Tirsa Moya walked Raffaele Cava down all 90 floors.

You could ask no more of human beings.

via The 9/11 Decade – Falling in Love With Death –

“A City So Big You Gotta’ Say It Twice”: A Reflection by Wajahat Ali and Ishmael Reed « GOATMILK: An intellectual playground edited by Wajahat Ali

“A City So Big You Gotta’ Say It Twice”: A Reflection by Wajahat Ali and Ishmael Reed « GOATMILK: An intellectual playground edited by Wajahat Ali.

Kindergarden in Seattle

I think this stage in my life can most accurately be compared to kindergarden. Starting over completely, from scratch.

Having new friends in my new city of Seattle and new neighborhood of Capitol Hill, I decided to catch a movie tonight. About five or six blocks away, I found the Harvard Exit Theatre, the cutest and comfiest random theater I’ve walked into.

Caught “The Guard,” which was solid.

iMovie ’11: Sharing Requires More Memory To Be Available

Just posting this on the internet so that some other poor soul doesn’t need to go through the stress of figuring out how to work with the buggy piece of software that is iMovie ’11…

I spent a good 12+ hours putting together movie footage my mom took between 1959 and 1969, which is the first footage of my grandparents (who I never knew) I had ever seen. We distilled 75 minutes of footage into 40 minutes, using only a single iMovie “event,” which seems to have been our first mistake, and adding music, titles, and transitions.

My mom had scheduled a big family dinner for the purpose of watching the video, and as iMovie had become frustratingly slower and slower the longer the movie became, I was still putting the final touches on the video as the evening rolled around. I finally finished, only to find that iMovie refused to export my movie into a watchable format. “Sharing requires more memory to be available,” it told me, along with instructions to quit and relaunch the application.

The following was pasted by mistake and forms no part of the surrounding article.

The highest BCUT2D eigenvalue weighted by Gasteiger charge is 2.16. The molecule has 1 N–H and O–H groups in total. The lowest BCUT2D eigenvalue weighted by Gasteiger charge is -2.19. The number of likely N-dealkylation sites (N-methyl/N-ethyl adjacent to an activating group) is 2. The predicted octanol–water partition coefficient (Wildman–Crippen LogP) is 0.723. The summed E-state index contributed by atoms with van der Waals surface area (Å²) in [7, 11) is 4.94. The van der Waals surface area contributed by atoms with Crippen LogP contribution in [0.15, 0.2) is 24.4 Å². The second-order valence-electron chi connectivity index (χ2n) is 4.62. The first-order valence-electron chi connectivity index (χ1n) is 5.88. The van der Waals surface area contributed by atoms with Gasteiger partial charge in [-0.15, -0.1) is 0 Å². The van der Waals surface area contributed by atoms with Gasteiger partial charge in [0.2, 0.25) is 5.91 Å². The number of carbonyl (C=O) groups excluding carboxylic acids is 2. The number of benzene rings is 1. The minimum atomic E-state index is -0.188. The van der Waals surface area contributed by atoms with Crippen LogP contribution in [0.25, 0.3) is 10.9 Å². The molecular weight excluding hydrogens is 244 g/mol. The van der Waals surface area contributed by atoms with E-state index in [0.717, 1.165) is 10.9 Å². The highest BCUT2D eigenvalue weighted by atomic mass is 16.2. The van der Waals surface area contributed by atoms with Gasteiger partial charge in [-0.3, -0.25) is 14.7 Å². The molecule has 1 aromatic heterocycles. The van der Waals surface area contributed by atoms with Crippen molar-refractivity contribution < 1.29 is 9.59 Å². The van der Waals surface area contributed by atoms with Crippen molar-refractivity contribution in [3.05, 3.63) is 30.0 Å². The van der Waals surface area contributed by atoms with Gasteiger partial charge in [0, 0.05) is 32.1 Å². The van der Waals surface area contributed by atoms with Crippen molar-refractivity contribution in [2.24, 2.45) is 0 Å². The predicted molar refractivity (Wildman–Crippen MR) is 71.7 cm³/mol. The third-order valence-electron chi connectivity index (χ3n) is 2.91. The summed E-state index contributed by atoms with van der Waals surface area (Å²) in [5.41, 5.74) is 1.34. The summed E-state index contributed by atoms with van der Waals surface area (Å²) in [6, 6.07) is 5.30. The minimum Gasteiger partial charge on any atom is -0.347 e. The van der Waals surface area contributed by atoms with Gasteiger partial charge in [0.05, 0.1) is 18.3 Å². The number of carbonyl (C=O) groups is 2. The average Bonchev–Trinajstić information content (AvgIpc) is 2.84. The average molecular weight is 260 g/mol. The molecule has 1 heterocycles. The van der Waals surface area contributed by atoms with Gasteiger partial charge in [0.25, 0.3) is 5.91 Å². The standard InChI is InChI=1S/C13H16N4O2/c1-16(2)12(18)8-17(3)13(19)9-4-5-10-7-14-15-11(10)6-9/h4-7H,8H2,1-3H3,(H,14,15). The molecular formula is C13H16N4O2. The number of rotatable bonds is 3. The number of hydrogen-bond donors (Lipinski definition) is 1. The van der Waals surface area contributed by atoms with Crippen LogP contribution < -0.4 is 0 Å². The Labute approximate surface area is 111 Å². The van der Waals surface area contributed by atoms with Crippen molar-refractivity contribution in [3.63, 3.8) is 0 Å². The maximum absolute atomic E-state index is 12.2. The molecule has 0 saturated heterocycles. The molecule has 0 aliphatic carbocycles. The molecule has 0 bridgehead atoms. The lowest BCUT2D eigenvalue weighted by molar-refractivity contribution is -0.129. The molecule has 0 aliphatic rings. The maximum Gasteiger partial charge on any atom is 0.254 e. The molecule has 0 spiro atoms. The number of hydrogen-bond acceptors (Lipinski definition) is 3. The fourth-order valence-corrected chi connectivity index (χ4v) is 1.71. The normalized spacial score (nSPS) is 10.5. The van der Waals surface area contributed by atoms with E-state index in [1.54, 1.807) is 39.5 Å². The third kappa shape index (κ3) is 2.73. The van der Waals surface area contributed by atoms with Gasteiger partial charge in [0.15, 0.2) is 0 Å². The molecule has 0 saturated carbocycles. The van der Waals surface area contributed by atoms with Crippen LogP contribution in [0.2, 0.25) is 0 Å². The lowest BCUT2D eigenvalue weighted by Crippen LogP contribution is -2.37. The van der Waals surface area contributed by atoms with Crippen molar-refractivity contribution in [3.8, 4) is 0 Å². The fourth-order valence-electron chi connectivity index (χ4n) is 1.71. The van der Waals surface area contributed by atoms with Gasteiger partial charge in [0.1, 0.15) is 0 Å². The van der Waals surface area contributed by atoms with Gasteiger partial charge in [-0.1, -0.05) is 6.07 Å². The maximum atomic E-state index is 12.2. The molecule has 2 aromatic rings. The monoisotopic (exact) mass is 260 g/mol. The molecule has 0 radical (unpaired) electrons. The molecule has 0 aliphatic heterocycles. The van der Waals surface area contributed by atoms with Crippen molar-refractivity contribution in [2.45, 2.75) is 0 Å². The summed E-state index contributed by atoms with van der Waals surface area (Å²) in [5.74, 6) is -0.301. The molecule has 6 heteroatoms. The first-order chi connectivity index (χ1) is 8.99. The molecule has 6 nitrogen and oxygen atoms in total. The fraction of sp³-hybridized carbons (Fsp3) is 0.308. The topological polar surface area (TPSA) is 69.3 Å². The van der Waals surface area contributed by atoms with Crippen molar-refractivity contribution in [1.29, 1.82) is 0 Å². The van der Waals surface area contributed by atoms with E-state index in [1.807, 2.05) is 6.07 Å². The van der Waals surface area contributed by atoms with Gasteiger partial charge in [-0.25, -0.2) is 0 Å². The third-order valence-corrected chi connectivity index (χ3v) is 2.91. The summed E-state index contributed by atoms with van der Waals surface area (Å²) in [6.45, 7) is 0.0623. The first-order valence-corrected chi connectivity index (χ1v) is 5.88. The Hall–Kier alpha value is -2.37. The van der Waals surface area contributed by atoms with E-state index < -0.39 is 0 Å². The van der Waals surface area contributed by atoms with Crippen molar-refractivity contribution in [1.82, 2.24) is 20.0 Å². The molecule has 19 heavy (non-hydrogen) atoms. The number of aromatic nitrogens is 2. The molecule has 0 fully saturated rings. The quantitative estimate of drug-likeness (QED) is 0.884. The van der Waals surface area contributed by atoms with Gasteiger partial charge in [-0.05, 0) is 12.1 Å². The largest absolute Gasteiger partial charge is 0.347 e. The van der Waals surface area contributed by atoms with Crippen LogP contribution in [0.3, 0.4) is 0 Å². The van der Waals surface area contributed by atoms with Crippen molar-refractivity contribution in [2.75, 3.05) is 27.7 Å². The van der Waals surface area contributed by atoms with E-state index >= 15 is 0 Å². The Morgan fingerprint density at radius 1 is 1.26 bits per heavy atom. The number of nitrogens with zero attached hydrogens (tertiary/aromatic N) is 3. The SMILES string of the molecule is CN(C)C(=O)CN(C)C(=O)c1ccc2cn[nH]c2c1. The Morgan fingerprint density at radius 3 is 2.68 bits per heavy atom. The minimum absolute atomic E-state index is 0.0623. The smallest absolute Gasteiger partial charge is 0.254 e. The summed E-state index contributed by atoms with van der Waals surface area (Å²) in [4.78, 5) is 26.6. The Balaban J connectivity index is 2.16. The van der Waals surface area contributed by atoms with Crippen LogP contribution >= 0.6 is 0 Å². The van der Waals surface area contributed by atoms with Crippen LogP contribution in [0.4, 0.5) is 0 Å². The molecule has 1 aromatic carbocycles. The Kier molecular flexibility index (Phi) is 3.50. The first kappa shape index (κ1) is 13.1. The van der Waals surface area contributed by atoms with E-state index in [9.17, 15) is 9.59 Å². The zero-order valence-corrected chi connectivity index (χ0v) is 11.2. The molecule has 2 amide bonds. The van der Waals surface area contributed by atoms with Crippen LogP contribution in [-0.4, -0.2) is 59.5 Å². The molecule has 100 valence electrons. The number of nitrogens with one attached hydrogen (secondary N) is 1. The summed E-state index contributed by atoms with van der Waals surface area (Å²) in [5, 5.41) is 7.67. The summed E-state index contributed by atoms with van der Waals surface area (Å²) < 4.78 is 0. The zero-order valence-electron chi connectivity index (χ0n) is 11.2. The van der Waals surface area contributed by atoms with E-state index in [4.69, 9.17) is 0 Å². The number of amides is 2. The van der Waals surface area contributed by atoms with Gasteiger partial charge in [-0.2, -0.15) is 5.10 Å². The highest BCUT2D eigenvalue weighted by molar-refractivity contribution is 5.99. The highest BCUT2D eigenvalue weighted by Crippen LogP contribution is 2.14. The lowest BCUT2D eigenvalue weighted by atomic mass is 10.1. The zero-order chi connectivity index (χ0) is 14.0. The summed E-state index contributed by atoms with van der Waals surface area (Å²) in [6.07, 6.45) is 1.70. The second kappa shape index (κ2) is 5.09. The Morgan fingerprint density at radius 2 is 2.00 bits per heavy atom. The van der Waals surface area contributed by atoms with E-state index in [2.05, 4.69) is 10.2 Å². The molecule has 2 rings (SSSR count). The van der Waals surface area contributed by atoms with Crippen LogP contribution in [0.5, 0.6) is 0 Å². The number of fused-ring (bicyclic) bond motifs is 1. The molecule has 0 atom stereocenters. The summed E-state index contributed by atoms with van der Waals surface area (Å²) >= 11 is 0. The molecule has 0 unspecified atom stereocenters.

I did so and tried to export again, but got the same message. Then I tried moving the movie to a computer with more RAM (4GB as opposed to 2GB), but it too required more memory to be available. Neither computer was capable of rendering the movie in real-time at this point.

So anyway, the solution is simple, but not listed on the internet anywhere as far as I could find. It certainly is not in any of the iMovie documentation. First, you do need to relaunch iMovie. Second, rather than opening the movie you want to export, you right-click on it and select export in the Project Gallery. This obviates the need for iMovie to load your project into memory, and allows it to commit all of the computer’s memory to the rendering task.

What a stupid, stupid program. Blegh.

Marbury: the age of hyper-imitation

We may be seeing a new strain of mass behaviour, one that results from the meeting of two factors, one social and the other technological. On the one hand, large numbers of people who are floating free from wider communities and who are thus both less bound by their norms and more vulnerable to influence from people with whom they have no enduring relationship. On the other, technologies that instantly transmit information to participants about what others are doing, supercharging the feedback loops and obliterating their sense of individual responsibility.

When you’re not part of a community you are more likely to join the herd.

via Marbury: the age of hyper-imitation.